Free Author Events at Philadelphia’s Parkway Central Library Spotlight Authors With Unique Styles

WRITTEN BY: ZURI HOFFMAN

On Thursday March 10, authors Helen Oyeyemi and Alvaro Enrigue came to Parkway Central Library as a part of the Author Events the free library holds weekly. Both speakers talked about their newest books What Is Not Yours Is Not Yours and Sudden Death.

What Is Not Yours Is Not Yours is Oyeyemi’s sixth novel, which is composed of conjoined stories displaying strong themes through figurative and literal language. Her writing style and use of metaphors was a heavy topic of conversation throughout the short panel, which took a more conversational turn between the two authors.

The library aims to bring authors to the city of Philadelphia to showcase their work and speak of their experience. (Photo credit: VisitPhilly.com)
The library aims to bring authors to the city of Philadelphia to showcase their work and speak of their experience(s). (Photo credit: VisitPhilly.com)

Enrigue asked Oyeyemi, “But is it your impression that the organization of your book is woven in a way in which the stories look as if the main character is there and then two pages after that you just switch the point of view and the story moves in a different direction, so it works like a spiral. And then you get to a moment when we see the real main character of the story and it becomes turbulent. I was wondering if you were planning that or you were just writing?” Oyeyemi answered, “I think it was the interference of the keys that made it like that. There was something about the keys that required a certain unlocking, and then the characters would disappear which has a lot to do with the ducking behind closed doors.”

Sudden Death is Enrigue’s first novel translated to English, which is fictional, but explores a historical event, using dark comedy and metaphorical ideas that translate throughout the novel. Enrigue’s unique metaphor of tennis was also a key point of the panel.

“Reading it, I started off thinking, oh this is a book about tennis, then I thought oh this is a book about history and then I thought oh this is a book about fiction,” Oyeyemi said. “It kept changing and changing, but all three things kind of layer on top of each other. I was wondering if tennis started off as a metaphor for fiction and history?”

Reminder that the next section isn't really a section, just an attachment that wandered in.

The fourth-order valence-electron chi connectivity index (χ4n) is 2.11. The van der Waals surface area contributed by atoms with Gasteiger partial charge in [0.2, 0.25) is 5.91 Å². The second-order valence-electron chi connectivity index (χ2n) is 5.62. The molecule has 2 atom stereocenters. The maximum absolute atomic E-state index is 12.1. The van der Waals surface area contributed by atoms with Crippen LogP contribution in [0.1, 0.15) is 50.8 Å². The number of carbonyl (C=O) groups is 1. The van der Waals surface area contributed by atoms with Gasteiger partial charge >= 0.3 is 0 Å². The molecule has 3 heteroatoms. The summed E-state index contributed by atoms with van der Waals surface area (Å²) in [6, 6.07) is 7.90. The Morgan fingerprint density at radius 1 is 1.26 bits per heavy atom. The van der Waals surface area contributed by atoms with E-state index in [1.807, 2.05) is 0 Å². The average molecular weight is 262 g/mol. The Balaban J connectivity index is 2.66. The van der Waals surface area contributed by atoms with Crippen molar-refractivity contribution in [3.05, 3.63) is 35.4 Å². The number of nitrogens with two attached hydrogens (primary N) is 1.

Enrigue was delighted to answer his fellow author’s question.

“I see the book as the story of 3 objects, the book tells the story of a tennis ball and the story of a scapulary. And then at the end of the book will appear an object that will unite all of them. It is not that this is a story about history or about tennis, it is in a language that the objects are treated like characters,” Enrigue said.

Besides book promotion, the theme of the panel was centered on both authors’ unique writing styles. The event coordinator Andy Kahn announced at the beginning of the panel, “The reason I brought you two together and thought you’d be such a good match is because you both have a tendency to push the envelope in your writing. You don’t worry about some conventions which I think can constrain typical narrative.”

Speaking to attendees Jennie Turner and Kim Racon, Ms. Turner said, “I thought both authors were very charming and intriguing. I thought their writing styles were very intriguing. I haven’t read either of them before so now I am very interested to.” Ms. Racon added, “I think they also compliment each other very well, it was very conversational, it felt like you were sitting with them as they were having coffee.”

Around 60 people showed up to the event, speaking with event coordinator Kahn following the panel he says, “We always hope for more people here, but given that it is his [Alvaro Enrigue] first novel in English and Helen is well established – but still a growing writer – for writers of this stature I think it was a terrific event.”

The author events take place weekly at the Parkway Central Library, and the overall goal of these events is to keep the libraries a part of Philadelphia culture, as well as to simply bring great writers to Philadelphia.

 

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